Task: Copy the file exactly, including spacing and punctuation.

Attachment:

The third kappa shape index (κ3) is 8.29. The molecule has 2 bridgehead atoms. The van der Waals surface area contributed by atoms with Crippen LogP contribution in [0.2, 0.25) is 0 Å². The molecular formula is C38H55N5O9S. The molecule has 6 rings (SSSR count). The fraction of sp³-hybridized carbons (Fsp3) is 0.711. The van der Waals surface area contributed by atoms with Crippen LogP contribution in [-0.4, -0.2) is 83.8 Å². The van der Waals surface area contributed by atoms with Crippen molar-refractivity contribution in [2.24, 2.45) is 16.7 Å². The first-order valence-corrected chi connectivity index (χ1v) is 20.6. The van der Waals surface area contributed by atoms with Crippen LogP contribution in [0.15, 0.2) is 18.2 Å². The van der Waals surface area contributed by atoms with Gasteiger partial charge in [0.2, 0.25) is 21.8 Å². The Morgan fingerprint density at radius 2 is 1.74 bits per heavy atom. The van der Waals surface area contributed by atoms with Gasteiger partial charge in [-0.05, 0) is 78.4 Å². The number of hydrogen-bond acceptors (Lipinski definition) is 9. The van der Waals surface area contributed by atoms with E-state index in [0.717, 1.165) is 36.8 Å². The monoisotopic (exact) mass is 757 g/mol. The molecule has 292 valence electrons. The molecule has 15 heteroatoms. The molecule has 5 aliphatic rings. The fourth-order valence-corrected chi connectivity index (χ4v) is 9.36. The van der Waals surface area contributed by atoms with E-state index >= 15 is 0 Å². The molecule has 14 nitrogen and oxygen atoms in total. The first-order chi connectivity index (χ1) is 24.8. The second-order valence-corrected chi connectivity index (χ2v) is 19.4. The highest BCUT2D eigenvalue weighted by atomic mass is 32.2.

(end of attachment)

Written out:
The third kappa shape index (κ3) is 8.29. The molecule has 2 bridgehead atoms. The van der Waals surface area contributed by atoms with Crippen LogP contribution in [0.2, 0.25) is 0 Å². The molecular formula is C38H55N5O9S. The molecule has 6 rings (SSSR count). The fraction of sp³-hybridized carbons (Fsp3) is 0.711. The van der Waals surface area contributed by atoms with Crippen LogP contribution in [-0.4, -0.2) is 83.8 Å². The van der Waals surface area contributed by atoms with Crippen molar-refractivity contribution in [2.24, 2.45) is 16.7 Å². The first-order valence-corrected chi connectivity index (χ1v) is 20.6. The van der Waals surface area contributed by atoms with Crippen LogP contribution in [0.15, 0.2) is 18.2 Å². The van der Waals surface area contributed by atoms with Gasteiger partial charge in [0.2, 0.25) is 21.8 Å². The Morgan fingerprint density at radius 2 is 1.74 bits per heavy atom. The van der Waals surface area contributed by atoms with Gasteiger partial charge in [-0.05, 0) is 78.4 Å². The number of hydrogen-bond acceptors (Lipinski definition) is 9. The van der Waals surface area contributed by atoms with E-state index in [0.717, 1.165) is 36.8 Å². The monoisotopic (exact) mass is 757 g/mol. The molecule has 292 valence electrons. The molecule has 15 heteroatoms. The molecule has 5 aliphatic rings. The fourth-order valence-corrected chi connectivity index (χ4v) is 9.36. The van der Waals surface area contributed by atoms with E-state index >= 15 is 0 Å². The molecule has 14 nitrogen and oxygen atoms in total. The first-order chi connectivity index (χ1) is 24.8. The second-order valence-corrected chi connectivity index (χ2v) is 19.4. The highest BCUT2D eigenvalue weighted by atomic mass is 32.2.